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21 February 2018

Silicon Valley Parents Are Raising Their Kids Tech-Free

Kids at Brightworks School use power tools instead of
digital ones. 
(Brightworks)
"Former employees at major tech companies, some of them high-level executives, have gone public to condemn the companies' intense focus on building addictive tech products. The discussions have triggered further research from the psychology community, all of which has gradually convinced many parents that a child's palm is no place for devices so potent.

" 'The tech companies do know that the sooner you get kids, adolescents, or teenagers used to your platform, the easier it is to become a lifelong habit,' Koduri.  It's no coincidence, he said, that Google has made a push into schools with Google Docs, Google Sheets, and the learning management suite Google Classroom.

Silicon Valley parents are raising their kids tech-free — and it should be a red flag
by Chris Welleruk.businessinsider.com, 18 February 2018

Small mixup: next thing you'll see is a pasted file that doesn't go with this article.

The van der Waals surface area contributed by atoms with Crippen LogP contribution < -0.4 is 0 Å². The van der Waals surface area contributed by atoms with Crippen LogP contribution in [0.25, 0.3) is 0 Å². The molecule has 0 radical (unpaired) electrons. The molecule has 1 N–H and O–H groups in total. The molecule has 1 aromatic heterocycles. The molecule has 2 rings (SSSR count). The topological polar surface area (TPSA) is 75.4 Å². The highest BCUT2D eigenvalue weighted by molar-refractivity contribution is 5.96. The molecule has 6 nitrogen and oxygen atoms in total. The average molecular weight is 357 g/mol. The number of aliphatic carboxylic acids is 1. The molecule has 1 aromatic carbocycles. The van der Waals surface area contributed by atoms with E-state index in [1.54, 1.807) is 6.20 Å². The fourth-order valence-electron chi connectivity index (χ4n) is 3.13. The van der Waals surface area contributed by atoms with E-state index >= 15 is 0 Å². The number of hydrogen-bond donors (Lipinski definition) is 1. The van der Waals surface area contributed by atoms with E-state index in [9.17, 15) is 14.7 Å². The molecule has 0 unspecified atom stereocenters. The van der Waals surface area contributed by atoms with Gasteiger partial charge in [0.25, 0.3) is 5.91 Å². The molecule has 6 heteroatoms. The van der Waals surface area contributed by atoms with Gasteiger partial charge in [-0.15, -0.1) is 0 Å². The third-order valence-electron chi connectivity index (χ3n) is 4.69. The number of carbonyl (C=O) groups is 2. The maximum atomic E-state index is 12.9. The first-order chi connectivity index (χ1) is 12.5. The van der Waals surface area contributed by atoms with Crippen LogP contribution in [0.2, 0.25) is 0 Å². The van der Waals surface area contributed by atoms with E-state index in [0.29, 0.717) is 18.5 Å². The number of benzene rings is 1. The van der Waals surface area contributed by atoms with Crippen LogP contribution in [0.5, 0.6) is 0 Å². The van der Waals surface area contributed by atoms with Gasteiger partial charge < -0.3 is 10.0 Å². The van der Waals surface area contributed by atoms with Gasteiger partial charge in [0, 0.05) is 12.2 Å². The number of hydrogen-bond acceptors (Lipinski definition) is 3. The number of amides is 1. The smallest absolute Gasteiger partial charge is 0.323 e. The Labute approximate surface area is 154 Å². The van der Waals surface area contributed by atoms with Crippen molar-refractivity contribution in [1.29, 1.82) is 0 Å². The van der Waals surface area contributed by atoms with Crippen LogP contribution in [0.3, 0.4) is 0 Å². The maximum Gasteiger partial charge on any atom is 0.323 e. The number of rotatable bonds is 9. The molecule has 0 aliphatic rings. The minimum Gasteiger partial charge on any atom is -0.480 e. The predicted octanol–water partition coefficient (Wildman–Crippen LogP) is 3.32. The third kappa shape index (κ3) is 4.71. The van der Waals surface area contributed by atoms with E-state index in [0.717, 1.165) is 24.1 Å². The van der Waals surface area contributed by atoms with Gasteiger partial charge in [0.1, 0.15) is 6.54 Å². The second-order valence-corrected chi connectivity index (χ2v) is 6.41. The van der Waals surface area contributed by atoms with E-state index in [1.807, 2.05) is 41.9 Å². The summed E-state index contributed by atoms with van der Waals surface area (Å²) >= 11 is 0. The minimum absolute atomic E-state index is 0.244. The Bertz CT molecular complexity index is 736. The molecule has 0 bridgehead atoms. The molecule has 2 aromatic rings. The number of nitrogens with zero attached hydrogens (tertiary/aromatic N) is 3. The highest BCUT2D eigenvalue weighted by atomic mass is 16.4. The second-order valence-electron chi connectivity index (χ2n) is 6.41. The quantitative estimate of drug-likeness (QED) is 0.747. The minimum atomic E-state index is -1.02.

• Silicon Valley parents can see firsthand, either through living or working in the Bay Area, that technology is potentially harmful to kid
  • Many parents are now restricting, or outright banning, screen time for their children.
  • The trend follows a long-standing practice among high-level tech executives who have set limits for their own children for years.
  • This is an installment of Business Insider's "Your Brain on Apps" series that investigates how addictive apps can influence behavior.

It's 9 a.m. in Sunnyvale, California and Minni Shahi is on her way to work at the Apple headquarters in Cupertino. Her husband, a former Googler named Vijay Koduri, is meeting his business partner at a local Starbucks to discuss their startup, a YouTube clip-making business called HashCut.

Shahi and Koduri's two kids, 10-year-old Saurav and 12-year-old Roshni, have already been dropped off at school, likely immersed in one of the Google Chromebooks they were issued at the start of the year.

The Koduris' life is that of the quintessential Silicon Valley family, except for one thing. The technology developed by Koduri and Shahi's employers is all but banned at the family's home.

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